Friday 9 December 2016

Off the Ball: It's too soon to determine level of Dublin's greatness

Ger Gilroy

Published 05/10/2016 | 02:30

1 October 2016; The Dublin team celebrate with the Sam Maguire cup after the GAA Football All-Ireland Senior Championship Final Replay match between Dublin and Mayo at Croke Park in Dublin. Photo by Stephen McCarthy/Sportsfile
1 October 2016; The Dublin team celebrate with the Sam Maguire cup after the GAA Football All-Ireland Senior Championship Final Replay match between Dublin and Mayo at Croke Park in Dublin. Photo by Stephen McCarthy/Sportsfile
Kerry improved all summer long while keeping their old guard involved and engaged. It was brilliant management of resources by Eamonn Fitzmaurice. Photo: Sportsfile

Before MTV became a giant teenage reality TV show it used to speak to bands and play music. There's a golden age in the channel's history where they caught young musicians unguarded, happy to speak to their spiritual broadcast home.

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As a result archive material is now becoming documentary, and at the moment knocking about on Sky there's a brilliant two hours of first person REM interviews intercut with live performances. For a period REM put together a sustained period of excellence, from Out of Time to Automatic for the People to Monster they were truly great. During the Monster tour their drummer had an aneurysm and a couple of other band members had surgery and they became conscious of their greatness and the moment, like all moments passed.

The end of this Gaelic football season leaves us with a thousand unanswered questions about the state of the game and the current pecking order at the top. Are Dublin at the end of Monster or are they actually just getting into the second half of Out of Time? While they cruised their way through the end of the league campaign and cantered through Leinster it felt like they might run away with the Championship.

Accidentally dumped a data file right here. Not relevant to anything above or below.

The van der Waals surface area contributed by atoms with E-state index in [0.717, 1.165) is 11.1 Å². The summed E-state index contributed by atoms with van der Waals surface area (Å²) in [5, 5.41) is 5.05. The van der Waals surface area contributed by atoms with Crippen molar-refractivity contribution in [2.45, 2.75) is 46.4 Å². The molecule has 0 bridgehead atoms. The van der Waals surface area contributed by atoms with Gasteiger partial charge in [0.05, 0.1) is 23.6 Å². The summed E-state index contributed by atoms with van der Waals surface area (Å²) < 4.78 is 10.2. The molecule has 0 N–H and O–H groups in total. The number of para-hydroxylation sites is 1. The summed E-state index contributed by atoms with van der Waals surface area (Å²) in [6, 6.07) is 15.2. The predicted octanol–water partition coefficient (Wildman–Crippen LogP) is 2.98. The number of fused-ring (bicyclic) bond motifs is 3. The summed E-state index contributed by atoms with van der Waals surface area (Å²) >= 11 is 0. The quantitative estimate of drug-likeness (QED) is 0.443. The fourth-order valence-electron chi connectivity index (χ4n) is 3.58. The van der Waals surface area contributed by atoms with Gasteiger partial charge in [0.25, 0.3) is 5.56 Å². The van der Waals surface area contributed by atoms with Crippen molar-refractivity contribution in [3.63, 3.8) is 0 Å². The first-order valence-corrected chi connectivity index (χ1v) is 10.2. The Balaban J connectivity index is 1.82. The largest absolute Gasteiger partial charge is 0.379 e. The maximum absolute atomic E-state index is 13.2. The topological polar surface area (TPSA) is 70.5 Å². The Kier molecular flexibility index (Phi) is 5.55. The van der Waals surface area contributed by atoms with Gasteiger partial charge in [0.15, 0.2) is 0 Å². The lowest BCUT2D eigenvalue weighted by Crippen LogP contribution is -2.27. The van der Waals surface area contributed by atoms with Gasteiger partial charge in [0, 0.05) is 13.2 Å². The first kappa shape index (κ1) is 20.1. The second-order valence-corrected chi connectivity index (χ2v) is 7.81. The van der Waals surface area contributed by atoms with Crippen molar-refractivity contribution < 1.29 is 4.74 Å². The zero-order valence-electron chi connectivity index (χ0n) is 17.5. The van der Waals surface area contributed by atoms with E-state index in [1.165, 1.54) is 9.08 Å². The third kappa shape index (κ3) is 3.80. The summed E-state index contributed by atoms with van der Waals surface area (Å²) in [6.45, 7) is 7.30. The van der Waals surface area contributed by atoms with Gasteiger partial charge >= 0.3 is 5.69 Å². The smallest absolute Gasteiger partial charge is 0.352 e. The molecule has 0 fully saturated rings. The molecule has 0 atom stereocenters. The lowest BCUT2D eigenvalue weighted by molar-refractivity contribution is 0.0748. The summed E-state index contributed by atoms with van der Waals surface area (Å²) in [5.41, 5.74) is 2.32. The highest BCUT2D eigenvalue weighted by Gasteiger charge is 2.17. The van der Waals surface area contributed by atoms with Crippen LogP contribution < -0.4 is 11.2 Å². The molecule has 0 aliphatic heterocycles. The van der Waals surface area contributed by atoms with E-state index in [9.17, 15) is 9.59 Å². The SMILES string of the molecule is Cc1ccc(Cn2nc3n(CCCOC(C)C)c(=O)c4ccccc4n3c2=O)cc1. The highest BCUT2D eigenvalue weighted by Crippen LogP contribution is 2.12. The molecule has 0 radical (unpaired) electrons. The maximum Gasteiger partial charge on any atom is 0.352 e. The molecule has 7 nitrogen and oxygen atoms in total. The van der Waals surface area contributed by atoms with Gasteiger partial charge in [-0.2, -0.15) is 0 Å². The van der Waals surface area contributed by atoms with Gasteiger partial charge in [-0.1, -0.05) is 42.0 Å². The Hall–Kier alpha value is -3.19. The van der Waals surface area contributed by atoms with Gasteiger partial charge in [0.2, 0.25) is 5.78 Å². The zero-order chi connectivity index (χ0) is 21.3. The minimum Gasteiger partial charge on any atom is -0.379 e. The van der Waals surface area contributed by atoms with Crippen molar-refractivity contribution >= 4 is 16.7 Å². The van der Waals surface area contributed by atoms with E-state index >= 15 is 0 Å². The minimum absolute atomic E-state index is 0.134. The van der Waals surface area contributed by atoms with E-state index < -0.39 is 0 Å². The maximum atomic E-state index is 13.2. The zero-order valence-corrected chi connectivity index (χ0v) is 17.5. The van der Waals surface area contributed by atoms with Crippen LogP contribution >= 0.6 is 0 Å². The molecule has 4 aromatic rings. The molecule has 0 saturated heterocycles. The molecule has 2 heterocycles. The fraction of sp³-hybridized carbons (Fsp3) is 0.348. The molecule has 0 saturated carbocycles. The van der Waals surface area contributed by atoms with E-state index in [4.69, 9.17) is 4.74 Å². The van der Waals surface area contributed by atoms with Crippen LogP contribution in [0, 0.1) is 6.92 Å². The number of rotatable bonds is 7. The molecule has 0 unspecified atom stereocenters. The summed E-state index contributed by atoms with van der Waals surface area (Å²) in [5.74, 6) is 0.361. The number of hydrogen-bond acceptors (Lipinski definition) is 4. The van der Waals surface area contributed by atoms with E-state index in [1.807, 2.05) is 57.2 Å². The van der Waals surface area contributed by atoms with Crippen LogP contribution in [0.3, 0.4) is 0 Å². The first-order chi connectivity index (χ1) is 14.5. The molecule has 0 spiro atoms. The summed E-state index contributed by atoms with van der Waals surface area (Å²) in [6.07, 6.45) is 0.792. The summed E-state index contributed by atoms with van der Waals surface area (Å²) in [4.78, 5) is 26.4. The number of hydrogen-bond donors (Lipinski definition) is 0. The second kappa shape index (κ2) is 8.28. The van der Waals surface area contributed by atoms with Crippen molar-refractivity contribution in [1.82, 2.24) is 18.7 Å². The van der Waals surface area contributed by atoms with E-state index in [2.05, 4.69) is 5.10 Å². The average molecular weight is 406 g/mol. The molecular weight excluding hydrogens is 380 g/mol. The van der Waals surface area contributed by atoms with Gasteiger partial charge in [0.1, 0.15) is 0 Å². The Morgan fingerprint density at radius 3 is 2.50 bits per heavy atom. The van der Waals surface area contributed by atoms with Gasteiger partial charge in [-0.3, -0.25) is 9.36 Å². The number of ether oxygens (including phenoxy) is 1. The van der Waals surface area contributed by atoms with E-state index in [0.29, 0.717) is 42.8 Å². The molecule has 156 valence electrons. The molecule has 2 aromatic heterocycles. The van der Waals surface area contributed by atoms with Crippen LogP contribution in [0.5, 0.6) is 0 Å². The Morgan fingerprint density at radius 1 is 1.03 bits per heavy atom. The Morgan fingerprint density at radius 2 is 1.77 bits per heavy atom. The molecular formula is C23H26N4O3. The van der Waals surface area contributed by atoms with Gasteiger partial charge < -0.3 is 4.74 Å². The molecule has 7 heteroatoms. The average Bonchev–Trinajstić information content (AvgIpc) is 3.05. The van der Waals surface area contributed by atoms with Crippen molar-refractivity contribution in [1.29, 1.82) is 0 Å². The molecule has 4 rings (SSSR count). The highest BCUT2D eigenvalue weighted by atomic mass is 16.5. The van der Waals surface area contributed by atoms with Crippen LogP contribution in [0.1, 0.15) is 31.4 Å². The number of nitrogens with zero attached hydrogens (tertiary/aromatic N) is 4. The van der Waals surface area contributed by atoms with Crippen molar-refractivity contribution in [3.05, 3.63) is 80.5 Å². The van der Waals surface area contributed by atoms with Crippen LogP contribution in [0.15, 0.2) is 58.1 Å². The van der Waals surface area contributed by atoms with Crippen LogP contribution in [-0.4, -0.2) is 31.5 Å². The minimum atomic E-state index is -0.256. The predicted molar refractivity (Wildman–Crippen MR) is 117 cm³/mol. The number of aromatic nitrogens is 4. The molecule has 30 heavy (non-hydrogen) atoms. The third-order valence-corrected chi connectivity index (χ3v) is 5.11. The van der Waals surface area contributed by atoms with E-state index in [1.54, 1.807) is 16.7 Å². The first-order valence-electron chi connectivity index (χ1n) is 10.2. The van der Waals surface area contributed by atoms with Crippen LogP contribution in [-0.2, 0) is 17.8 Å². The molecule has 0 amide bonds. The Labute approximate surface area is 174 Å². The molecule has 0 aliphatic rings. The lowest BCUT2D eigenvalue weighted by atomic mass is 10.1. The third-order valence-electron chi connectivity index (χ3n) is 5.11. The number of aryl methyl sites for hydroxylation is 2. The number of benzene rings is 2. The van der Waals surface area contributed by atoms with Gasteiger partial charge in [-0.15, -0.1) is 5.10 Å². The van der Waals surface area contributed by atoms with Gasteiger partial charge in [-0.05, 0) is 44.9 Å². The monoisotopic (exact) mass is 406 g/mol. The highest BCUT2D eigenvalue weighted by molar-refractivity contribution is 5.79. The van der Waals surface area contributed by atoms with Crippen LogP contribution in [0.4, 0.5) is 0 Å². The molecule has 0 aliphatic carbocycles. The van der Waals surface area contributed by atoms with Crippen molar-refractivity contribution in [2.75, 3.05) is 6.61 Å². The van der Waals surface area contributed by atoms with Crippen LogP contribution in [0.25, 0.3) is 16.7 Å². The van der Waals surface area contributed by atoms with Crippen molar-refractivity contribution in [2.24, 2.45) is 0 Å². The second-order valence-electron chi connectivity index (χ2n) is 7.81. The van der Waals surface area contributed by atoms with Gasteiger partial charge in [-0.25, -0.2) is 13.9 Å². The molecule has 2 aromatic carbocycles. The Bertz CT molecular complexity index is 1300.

A definite case was there to be made that Dublin were only clearing the pipes for a run at all time greatness.

It felt too at that point that perhaps the transition Kerry were undergoing would be long and deep and they weren't truly capable of being a rival to this Dublin team. That was wrong.

Kerry improved all summer long while keeping their old guard involved and engaged. It was brilliant management of resources by Eamonn Fitzmaurice. He now has the great minor teams of Jack O'Connor filtering into training and bucking to be let loose. They're not done. Quite the opposite.

It felt early in the year that Mayo had come off their own peak - Aidan O'Shea said as much - and that any defeat for them would wound their psyche so much that any comeback would be impossible. That may still be true but it feels wrong right now. For Kerry's minors read Mayo's U-21s.

Tyrone believed their own hype but their setback should sharpen regret and drive winter nights training.

For Dublin the unconscious element has passed. Going back to back and winning four makes them great. Indisputably. Having dealt with that pressure once do they know the trick and grow bigger, or is it a spirit you can only draw on so often?

We can't know this until next August but there is now a glorious tension hanging over next year's Championship as Dublin answer a question they themselves are posing. How great are we?

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